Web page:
Key powers failed to clinch a breakthrough in talks Wednesday seeking a lasting peace deal in Ukraine, with negotiations stumbling over the thorny issue of local elections in the rebel-held zone.
"The result is, at the very best, mixed," said German Foreign Minister Frank-Walter Steinmeier after hosting the talks with his Russian, Ukrainian and French counterparts.
Even if there had been "clear progress" on the issue of security in war-wracked eastern Ukraine, Steinmeier said the "political process remained difficult and without a breakthrough today".
Germany and France are spearheading efforts to end the fighting between Ukrainian troops and pro-Kremlin rebels -- whom the West believes are backed by Russia -- in Ukraine's eastern industrial heartland.
Although a peace deal was agreed in Belarussian capital Minsk in February 2015, a truce has been frequently violated.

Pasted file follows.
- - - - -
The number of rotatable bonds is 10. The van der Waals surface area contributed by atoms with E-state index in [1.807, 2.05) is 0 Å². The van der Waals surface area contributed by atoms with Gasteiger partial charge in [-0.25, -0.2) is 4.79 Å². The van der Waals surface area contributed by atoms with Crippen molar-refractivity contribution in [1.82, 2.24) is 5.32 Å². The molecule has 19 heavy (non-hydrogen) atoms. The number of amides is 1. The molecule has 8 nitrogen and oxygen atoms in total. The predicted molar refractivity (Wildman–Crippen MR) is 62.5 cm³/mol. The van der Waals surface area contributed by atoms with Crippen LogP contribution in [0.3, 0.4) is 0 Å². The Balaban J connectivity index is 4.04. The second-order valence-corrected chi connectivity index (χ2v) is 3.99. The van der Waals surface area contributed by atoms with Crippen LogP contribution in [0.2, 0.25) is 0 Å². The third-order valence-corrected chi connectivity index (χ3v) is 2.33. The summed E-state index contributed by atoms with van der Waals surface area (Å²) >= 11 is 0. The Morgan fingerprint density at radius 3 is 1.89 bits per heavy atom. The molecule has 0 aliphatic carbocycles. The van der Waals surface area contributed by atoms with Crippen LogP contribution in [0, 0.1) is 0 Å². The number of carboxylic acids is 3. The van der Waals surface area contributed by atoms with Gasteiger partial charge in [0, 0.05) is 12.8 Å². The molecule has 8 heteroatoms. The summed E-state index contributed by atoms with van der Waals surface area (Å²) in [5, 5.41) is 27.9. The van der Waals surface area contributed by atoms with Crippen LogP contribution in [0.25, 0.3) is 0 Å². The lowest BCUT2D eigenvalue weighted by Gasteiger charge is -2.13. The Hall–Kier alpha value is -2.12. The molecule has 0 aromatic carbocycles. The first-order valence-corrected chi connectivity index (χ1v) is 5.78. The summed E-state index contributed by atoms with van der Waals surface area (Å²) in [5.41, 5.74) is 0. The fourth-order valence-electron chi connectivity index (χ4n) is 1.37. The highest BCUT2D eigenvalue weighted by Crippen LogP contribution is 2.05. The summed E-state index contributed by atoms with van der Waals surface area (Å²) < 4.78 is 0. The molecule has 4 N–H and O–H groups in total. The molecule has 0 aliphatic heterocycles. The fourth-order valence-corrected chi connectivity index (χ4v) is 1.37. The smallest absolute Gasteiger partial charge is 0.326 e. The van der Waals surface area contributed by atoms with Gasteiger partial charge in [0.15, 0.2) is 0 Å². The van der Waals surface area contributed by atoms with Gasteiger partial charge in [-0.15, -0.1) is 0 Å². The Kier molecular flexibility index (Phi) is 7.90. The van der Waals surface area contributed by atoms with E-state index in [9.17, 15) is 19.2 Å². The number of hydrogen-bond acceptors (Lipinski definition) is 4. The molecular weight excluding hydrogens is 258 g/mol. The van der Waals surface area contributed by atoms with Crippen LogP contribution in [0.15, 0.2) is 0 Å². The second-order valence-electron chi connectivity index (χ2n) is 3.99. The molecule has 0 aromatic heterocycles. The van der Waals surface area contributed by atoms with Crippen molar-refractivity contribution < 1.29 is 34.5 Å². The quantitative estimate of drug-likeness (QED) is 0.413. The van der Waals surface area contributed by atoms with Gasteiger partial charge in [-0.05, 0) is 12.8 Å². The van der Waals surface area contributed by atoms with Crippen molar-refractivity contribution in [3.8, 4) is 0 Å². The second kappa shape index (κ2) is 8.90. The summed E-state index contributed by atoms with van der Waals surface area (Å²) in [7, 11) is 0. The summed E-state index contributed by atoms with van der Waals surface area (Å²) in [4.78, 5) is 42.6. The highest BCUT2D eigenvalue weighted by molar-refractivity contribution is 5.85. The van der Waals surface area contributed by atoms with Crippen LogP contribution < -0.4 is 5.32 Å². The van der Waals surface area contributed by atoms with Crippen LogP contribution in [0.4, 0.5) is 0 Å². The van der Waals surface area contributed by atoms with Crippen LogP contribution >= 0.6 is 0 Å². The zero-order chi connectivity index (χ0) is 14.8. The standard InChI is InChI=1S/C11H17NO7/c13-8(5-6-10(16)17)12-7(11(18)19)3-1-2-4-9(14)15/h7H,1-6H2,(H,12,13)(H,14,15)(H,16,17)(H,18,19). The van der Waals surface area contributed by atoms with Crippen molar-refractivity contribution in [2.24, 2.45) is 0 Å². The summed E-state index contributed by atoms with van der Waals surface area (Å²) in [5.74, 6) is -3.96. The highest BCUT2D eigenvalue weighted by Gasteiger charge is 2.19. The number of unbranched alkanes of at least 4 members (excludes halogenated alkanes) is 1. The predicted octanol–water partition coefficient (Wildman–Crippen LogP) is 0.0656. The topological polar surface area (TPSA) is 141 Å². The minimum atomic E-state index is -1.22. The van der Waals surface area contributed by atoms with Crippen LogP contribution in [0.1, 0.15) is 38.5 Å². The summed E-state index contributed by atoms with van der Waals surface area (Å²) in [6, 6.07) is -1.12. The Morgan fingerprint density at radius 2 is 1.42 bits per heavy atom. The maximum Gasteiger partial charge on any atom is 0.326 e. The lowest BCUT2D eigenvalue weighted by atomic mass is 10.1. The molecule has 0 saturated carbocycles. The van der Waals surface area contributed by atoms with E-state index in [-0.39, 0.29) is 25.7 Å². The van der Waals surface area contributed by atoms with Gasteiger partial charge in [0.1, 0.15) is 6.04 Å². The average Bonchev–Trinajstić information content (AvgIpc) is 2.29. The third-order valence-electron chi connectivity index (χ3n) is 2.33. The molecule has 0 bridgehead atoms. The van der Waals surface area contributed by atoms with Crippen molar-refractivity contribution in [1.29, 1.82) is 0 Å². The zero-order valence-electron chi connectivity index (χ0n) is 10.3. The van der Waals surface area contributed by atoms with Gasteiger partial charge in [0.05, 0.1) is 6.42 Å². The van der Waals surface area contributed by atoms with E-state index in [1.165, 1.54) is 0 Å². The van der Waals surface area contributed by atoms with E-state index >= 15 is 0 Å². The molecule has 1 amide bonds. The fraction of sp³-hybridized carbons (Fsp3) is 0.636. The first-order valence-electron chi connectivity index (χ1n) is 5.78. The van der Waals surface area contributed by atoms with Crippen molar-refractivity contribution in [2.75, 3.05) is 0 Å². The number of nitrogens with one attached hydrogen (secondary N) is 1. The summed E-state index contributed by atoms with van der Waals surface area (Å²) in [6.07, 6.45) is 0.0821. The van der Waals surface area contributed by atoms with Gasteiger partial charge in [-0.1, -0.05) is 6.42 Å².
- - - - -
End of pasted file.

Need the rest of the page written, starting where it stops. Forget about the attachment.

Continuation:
Both sides have also been unable to break a deadlock on organising local elections in the rebel-held Donetsk and Lugansk regions.
In a sign of the hostility over the issue, Ukraine's Foreign Minister Pavlo Klimkin said the Russians had presented a version of electoral legislation for the polls.
But he told his Russian counterpart Sergei Lavrov that "we are capable of writing Ukrainian legislation by ourselves, and we don't need any advice," according to remarks reported by Interfax agency.
Steinmeier on Tuesday expressed exasperation at the pace of the talks, complaining that "in terms of seeking a political solution, things have been moving along at snail's pace".
"It cannot go on like that," he said.
The pro-Moscow rebellion has now killed more than 9,300 people and, along with Russia's annexation of Ukraine's strategic peninsula of Crimea, it has plunged Russia's relations with the West to a post-Cold War low.